How does a CMOS inverter work as an amplifier?

Discussion in 'The Projects Forum' started by Asmita Nayak, May 17, 2015.

  1. Asmita Nayak

    Thread Starter New Member

    May 17, 2015
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    I know that it works as an amplifier in the transition or linear region. But how? What is the exact working operation? Please also explain in terms of i/o voltage/current?
     
  2. Alec_t

    AAC Fanatic!

    Sep 17, 2013
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    Welcome to AAC!
    Have a read of this.
     
  3. DickCappels

    Moderator

    Aug 21, 2008
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    Thread reopened (bump)
     
  4. alfacliff

    Well-Known Member

    Dec 13, 2013
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    due to the internal design of cmos "digital" chips, they will work as linear if given a bias on the input.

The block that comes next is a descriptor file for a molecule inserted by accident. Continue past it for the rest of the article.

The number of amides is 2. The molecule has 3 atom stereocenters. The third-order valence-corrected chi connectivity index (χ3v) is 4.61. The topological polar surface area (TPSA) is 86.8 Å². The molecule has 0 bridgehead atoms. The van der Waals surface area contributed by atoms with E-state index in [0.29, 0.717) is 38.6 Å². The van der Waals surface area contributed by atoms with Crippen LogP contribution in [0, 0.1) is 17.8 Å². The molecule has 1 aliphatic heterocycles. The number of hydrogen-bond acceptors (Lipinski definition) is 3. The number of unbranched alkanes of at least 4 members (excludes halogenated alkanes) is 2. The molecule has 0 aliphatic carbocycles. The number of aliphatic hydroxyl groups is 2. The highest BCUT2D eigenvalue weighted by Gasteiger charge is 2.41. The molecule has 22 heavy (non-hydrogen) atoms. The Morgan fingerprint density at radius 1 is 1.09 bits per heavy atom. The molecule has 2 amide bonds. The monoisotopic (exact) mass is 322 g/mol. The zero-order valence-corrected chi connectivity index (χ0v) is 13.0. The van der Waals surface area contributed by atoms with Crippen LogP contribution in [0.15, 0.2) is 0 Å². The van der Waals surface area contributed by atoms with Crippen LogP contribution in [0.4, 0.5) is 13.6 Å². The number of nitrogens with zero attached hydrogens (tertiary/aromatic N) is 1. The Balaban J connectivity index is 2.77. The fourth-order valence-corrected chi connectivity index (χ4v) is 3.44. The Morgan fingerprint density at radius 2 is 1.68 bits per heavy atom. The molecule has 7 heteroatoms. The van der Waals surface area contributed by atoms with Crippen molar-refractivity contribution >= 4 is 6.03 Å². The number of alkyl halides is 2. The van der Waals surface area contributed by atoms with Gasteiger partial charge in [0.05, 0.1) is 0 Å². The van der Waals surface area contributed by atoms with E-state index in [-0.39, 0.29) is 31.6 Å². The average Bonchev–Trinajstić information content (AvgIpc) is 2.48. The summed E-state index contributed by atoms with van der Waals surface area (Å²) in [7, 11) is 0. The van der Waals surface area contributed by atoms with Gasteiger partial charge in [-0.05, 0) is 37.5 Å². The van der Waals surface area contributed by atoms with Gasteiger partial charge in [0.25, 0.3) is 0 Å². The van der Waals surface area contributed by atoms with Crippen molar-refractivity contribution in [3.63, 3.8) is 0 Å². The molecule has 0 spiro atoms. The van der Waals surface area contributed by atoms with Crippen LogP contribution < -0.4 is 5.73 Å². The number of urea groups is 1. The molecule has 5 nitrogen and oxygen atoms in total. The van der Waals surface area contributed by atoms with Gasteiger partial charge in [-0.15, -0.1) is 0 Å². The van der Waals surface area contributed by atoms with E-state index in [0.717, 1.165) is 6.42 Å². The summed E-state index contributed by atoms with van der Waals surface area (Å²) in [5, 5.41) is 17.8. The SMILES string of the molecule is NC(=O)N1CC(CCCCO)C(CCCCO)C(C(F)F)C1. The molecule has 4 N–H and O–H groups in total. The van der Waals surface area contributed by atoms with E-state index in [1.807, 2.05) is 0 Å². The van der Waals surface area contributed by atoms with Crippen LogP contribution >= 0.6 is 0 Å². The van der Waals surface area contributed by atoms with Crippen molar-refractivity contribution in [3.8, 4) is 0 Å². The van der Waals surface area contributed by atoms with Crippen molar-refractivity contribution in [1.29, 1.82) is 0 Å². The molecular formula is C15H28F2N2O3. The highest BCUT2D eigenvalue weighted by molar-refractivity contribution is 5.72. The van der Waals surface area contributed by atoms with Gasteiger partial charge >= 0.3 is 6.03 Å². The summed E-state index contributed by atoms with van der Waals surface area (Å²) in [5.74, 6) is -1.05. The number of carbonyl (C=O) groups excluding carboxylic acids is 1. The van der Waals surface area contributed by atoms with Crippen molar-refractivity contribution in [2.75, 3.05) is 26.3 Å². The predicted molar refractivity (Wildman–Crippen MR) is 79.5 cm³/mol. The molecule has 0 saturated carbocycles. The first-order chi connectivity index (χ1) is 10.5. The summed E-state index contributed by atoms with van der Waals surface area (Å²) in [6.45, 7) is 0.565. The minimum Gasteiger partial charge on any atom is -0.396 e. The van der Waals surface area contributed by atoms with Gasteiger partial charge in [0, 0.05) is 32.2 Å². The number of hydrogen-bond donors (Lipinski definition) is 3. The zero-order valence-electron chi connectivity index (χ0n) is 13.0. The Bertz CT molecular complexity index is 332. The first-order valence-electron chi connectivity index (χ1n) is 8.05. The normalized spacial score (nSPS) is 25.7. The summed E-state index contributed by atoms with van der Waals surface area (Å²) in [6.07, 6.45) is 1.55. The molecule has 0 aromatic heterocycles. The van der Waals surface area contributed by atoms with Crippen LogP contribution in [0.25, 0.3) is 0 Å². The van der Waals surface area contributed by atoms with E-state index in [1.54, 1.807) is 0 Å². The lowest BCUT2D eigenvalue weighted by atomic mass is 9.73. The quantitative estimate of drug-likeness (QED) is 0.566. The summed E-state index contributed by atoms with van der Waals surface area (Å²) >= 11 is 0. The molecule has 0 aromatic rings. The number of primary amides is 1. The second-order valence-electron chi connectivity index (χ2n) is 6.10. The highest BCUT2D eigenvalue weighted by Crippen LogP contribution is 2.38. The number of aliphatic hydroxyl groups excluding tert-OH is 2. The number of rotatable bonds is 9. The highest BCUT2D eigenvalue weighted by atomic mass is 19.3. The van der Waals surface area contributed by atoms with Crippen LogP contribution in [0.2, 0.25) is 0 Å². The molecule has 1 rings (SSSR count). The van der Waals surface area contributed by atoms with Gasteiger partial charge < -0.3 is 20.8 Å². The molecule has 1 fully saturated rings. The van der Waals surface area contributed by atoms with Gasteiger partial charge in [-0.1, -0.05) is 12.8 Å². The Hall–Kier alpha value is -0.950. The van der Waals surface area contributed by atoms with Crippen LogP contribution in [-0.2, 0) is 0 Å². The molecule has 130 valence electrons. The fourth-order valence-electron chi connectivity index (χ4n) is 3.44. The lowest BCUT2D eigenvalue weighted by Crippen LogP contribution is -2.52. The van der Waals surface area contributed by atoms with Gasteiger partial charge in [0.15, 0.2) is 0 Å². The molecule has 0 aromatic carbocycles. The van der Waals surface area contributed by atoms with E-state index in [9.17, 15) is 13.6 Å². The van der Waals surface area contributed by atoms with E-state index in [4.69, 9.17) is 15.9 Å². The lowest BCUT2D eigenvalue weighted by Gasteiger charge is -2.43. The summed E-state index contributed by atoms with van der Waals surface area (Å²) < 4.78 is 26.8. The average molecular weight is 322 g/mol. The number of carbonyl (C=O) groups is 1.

5. AnalogKid

    Distinguished Member

    Aug 1, 2013
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    Without getting into Schmitt Triggers, all normal logic gates are very high gain linear amplifiers inside. Just like with an opamp, an inverting gate can act as an inverting linear amplifier with the appropriate negative feedback to limit the gain to something below its open-loop value. This works better with CMOS than TTL devices, and better with unbuffered CMOS than buffered (B series) CMOS, but the internal schematic tells the tale. Like everything in the digital universe, it's all analog inside.

    ak
     
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